The anticipated Intel i7-4770K is previewed and compared to Ivy Bridge and Sandy Bridge processors.
The release of Intel’s CPU update is antipicated, but much like with the Ivybridge platform it’s more of a logical step forward than a complete redesign. It’s looking very promising. Further improvements have been made to the power efficiency of the CPU, and of course – better performance too. Tomshadware have been lucky enough to grab a preview of the chip (this one being the Haswell I7-4770K).
Like you’d expect, it’s a 4 core 8 thread chip, but there have been numerous improvements made to both the CPU and on the onboard GPU. The 1150 socket supports a plethora of goodies, including DDR3-1600 RAM at 1.5 V and 800 MHz minimum core frequencies, and also a 16-lane PCI Express 3.0 controller, AVX2 support, and AES-NI support.
Performance of the 4770K is impressive – getting very close to the performance of the 6 core Sandbridge-E chips.
It’s a very impressicve result for the 4770K to say the least.
3D Studio Max heavily taxes all CPU cores, and the I7-4770K just cannot match the 6 core offering of the 3970K. It does however, offer the same jump in performance from Ivybridge as Ivybridge to Sandybridge.
In tests the Intel Haswell seems around 7 to 13 percent faster than the current Ivybridge range – however, the reason reason people go for the “k” variant of the chips is to overclock them. Many were disappointed at the jump from the 32nm of sandbridge to the 22 of Ivy. Overclocking was no better – and in some cases, worse. Therefore many felt that if they already owned a heavily overclocked 2500K or 2600K there was little reason to upgrade.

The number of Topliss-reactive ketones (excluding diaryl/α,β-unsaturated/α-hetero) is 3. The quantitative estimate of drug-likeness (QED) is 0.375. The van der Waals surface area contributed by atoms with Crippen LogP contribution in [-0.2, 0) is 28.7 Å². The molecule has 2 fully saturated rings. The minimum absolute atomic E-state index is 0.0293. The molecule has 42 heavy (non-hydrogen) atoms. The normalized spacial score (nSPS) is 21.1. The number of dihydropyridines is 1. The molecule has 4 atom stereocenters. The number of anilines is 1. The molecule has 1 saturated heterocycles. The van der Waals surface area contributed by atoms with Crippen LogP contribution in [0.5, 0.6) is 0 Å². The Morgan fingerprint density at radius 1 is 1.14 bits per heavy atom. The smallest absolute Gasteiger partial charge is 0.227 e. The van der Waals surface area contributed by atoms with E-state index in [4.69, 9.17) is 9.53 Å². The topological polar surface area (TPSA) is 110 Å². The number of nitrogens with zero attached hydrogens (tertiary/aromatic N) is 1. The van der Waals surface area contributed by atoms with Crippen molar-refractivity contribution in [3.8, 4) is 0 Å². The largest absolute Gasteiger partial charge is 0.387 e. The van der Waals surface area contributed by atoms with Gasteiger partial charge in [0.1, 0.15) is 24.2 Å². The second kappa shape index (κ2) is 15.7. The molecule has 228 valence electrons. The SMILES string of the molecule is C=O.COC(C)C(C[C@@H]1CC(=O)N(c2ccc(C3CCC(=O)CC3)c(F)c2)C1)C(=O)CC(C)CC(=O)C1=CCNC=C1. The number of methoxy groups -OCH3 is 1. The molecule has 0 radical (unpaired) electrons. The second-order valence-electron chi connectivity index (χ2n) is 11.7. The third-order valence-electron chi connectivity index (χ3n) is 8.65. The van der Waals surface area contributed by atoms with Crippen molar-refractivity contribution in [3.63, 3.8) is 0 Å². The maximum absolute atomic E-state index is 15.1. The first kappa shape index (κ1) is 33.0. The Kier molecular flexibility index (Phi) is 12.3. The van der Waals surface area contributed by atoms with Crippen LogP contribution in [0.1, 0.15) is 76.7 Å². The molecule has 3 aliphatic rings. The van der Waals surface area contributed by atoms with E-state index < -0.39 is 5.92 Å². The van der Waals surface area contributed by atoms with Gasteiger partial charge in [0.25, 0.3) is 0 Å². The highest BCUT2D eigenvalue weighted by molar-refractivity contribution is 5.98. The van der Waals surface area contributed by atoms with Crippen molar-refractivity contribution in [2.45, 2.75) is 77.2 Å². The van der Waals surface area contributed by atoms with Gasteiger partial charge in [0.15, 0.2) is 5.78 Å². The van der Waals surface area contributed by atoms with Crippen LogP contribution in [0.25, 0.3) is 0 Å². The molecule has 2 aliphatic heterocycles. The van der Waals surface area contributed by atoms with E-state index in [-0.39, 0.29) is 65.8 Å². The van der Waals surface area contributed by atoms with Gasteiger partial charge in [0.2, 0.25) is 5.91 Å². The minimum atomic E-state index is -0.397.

The other issue is of course, that if you want the 1150 platform, complete with all of the latest offerings, including: six SATA 6Gb/s ports and six USB 3.0 ports (so that’s 14 ports total, if you choose to include the USB 2.0 too). The real question for many is how much extra it’ll overclock – and if around 20 percent performance increase will be worth all the cash to upgrade.
Intel Haswell is appearing very impressive however – but it isn’t the performance jump like when the Sandybridge chips were first introduced. But then, you can’t expect it to be. There is one thing to consider however – Broadwell. Intel’s successor to Haswell will mark the first BGA only chip line. BGA meaning that you will buy it pre-soldered onto the motherboard. I personally don’t like this idea at all, due to the huge drop in flexibility. I am hoping that AMD will be able to counter this. There are some who believe that the successor to Broadwell (SkyDrake) will possibly see a return of the ‘standard’ sockets that we’re used to seeing.